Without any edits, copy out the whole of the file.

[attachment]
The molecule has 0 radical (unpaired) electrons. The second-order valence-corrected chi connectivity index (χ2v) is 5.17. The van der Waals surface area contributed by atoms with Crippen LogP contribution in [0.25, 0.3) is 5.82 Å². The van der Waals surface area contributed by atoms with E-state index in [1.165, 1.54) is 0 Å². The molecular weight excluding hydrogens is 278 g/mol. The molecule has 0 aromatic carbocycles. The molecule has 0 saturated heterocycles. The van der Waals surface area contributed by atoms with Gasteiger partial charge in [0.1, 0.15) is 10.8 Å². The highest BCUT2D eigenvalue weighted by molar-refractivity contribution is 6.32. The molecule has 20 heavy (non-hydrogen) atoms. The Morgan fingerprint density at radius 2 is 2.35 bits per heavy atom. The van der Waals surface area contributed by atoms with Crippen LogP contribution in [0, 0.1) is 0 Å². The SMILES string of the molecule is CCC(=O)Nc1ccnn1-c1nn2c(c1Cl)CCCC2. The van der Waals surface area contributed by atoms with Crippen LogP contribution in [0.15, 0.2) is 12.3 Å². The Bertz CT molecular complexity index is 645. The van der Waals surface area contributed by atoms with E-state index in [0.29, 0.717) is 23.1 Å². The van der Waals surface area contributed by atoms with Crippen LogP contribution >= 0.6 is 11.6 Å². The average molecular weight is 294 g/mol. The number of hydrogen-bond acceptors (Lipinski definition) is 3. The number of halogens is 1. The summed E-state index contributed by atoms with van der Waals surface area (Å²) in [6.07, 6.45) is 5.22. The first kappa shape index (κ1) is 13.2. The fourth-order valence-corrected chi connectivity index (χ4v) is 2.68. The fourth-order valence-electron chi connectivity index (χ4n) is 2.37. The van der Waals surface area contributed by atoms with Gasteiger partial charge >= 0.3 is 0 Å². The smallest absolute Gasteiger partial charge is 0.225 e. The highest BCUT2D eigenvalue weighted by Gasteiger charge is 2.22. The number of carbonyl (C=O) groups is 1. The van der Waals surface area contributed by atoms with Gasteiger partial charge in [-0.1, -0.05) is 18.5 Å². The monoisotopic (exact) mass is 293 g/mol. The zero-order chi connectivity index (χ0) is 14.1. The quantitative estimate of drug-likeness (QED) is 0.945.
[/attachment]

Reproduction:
The molecule has 0 radical (unpaired) electrons. The second-order valence-corrected chi connectivity index (χ2v) is 5.17. The van der Waals surface area contributed by atoms with Crippen LogP contribution in [0.25, 0.3) is 5.82 Å². The van der Waals surface area contributed by atoms with E-state index in [1.165, 1.54) is 0 Å². The molecular weight excluding hydrogens is 278 g/mol. The molecule has 0 aromatic carbocycles. The molecule has 0 saturated heterocycles. The van der Waals surface area contributed by atoms with Gasteiger partial charge in [0.1, 0.15) is 10.8 Å². The highest BCUT2D eigenvalue weighted by molar-refractivity contribution is 6.32. The molecule has 20 heavy (non-hydrogen) atoms. The Morgan fingerprint density at radius 2 is 2.35 bits per heavy atom. The van der Waals surface area contributed by atoms with Crippen LogP contribution in [0, 0.1) is 0 Å². The SMILES string of the molecule is CCC(=O)Nc1ccnn1-c1nn2c(c1Cl)CCCC2. The van der Waals surface area contributed by atoms with Crippen LogP contribution in [0.15, 0.2) is 12.3 Å². The Bertz CT molecular complexity index is 645. The van der Waals surface area contributed by atoms with E-state index in [0.29, 0.717) is 23.1 Å². The van der Waals surface area contributed by atoms with Crippen LogP contribution >= 0.6 is 11.6 Å². The average molecular weight is 294 g/mol. The number of hydrogen-bond acceptors (Lipinski definition) is 3. The number of halogens is 1. The summed E-state index contributed by atoms with van der Waals surface area (Å²) in [6.07, 6.45) is 5.22. The first kappa shape index (κ1) is 13.2. The fourth-order valence-corrected chi connectivity index (χ4v) is 2.68. The fourth-order valence-electron chi connectivity index (χ4n) is 2.37. The van der Waals surface area contributed by atoms with Gasteiger partial charge >= 0.3 is 0 Å². The smallest absolute Gasteiger partial charge is 0.225 e. The highest BCUT2D eigenvalue weighted by Gasteiger charge is 2.22. The number of carbonyl (C=O) groups is 1. The van der Waals surface area contributed by atoms with Gasteiger partial charge in [-0.1, -0.05) is 18.5 Å². The monoisotopic (exact) mass is 293 g/mol. The zero-order chi connectivity index (χ0) is 14.1. The quantitative estimate of drug-likeness (QED) is 0.945.